The Grunt Padre
In his new assignment as a Navy/Marine Chaplin, Fr. Capodanno found a parish among the "needy." He sought the lonely Marines, the "grunts" who were exposed to death, suffering and sacrifice. He felt a compelling desire to be with these forgotten parishioners in their greatest hours of need.On April 30, 1966 Fr. Capodanno began a sixteen-month tour with the 7th and 5th Marine Regiments where he became "the best known and sought after chaplain in the Marine Corps.""What set Father Vincent apart was the way he lived his ministry with the Marines," writes Fr. Mode. "He was not a religious leader who did his job and then returned to the comfort of his own circle. He lived as a Grunt Marine. Wherever they went, he went. Whatever burdens they had to carry, he shared the load. No problem was too large or too small to take to Father Vincent - he was available to them day and night."The soldiers responded to his devotion and soon he became affectionately known to his Marines as "the Grunt Padre."

Beyond Duty
Thus began an active life of dedication and service that went beyond the call of duty. He became a true father to young boys on the front lines.He was "out there" with his men where he lived, ate, and slept as they did. To the young recruits thrust into the terrifying reality of battle, he was always available in his tent where anyone could drop in for comfort and guidance.He shared his salary, rations and cigarettes with anyone in need. He could always be counted upon for a cold soda or a book from his reading library. When Christmas came around and soldiers felt forgotten, Fr. Vincent saw to it that no Marine was without gifts which he obtained through a relentless campaign from friends and organizations all over the world.More importantly, he heard confessions for hours on end, instructed converts, and administered the sacraments. His granting of General Absolution before battle unburdened the consciences of the Marines and instilled in them to fight with courage. His mere presence in a unit was enough to lift the morale of all on patrol.When men died, he was at their side so they would not die alone. He gave them Last Rites encouraging them to repent and persevere. In addition, he wrote countless letters of personal condolence to parents of wounded and dead Marines and offered solid grounding and hope to fellow Marines who lost friends.When the pseudo-peace movement began to oppose the war, Fr. Vincent raised the spirits of demoralized soldiers in the field. He encouraged his men to oppose that same brutal communist system, which still oppresses Vietnam today.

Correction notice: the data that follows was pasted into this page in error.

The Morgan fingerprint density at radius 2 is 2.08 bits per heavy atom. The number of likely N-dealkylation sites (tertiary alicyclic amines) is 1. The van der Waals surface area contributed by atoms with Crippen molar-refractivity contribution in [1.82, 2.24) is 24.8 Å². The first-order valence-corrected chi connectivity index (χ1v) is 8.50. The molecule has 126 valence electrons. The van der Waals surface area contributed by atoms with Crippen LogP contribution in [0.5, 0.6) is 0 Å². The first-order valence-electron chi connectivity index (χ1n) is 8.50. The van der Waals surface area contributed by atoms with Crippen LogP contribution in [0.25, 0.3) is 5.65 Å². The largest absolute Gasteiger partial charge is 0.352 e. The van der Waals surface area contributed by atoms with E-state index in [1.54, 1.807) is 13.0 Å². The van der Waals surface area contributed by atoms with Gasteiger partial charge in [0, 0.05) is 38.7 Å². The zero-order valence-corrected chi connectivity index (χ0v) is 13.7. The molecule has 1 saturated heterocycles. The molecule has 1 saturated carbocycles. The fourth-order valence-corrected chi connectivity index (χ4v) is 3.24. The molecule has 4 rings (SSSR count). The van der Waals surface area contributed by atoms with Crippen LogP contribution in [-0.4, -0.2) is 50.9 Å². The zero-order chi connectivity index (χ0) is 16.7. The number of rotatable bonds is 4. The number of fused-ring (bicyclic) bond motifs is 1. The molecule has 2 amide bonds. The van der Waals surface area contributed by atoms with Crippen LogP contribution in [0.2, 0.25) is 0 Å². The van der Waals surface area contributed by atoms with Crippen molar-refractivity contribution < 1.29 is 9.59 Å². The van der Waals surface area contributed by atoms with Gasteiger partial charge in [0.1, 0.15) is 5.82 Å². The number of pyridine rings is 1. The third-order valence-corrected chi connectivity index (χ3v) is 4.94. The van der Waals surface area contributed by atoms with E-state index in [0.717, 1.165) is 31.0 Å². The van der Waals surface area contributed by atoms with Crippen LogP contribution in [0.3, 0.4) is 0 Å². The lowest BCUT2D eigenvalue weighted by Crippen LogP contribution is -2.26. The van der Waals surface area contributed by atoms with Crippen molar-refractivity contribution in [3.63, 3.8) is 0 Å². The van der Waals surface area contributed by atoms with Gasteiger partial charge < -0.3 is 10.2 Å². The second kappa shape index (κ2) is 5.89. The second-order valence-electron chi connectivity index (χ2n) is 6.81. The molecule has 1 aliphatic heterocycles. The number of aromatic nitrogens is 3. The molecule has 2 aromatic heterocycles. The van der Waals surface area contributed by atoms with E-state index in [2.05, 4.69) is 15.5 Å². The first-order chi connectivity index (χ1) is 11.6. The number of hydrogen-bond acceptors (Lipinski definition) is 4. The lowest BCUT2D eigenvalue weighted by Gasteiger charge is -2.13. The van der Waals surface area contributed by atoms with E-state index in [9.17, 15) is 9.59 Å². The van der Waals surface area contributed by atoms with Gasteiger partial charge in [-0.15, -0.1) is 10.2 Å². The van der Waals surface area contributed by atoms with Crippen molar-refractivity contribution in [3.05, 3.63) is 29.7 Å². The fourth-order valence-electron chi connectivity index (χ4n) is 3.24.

Battle Missions
However, it was in battle where Fr. Capodanno excelled and inspired. He would find out from friends in military intelligence which unit was most likely to encounter the heaviest contact and volunteer for those assignments.Marines would find him walking dangerous perimeters and keeping company with them in distant jungle outposts. The Grunt Padre could be seen leaping out of a helicopter in the midst of battle. He would care for the wounded, bless troops, and give communion to Catholics, before taking off for another battle zone.Fr. Mode's book is full of stories from veterans who recount his exploits. He collected and still receives inspiring eyewitness reports that testify to his zeal for souls.When his tour of duty came to an end, he obtained an extension. Despite the prosaic conditions of battle and an ecumenical chaplain corps, nothing could deviate him from his burning desire to give everything in the service of God, the Church and his men.

Faithful to the End
On September 4, 1967, the helicopter carrying him to the site of battle crashed during a large-scale offensive named Operation Swift. The 5th Marines found themselves in dire straights, outnumbered 5-to-1 by 2500 North Vietnamese regular troops.Although wounded three times in the course of the battle, Fr. Capodanno refused to be medi-vacked. Like a ray of hope in the midst of the storm, he went up and down the line caring for the wounded and anointing the dying.During the fierce fighting, the chaplain spotted a wounded corpsman hit by a burst of automatic fire and unable to move. Fr. Capodanno ran to his aid and began to care for his wounds. A Viet Cong machine gunner opened fire. With 27 bullet wounds in his spine, neck, and head, the Grunt Padre fell in battle, serving his men to the end.All over Vietnam, the Marines mourned their Padre.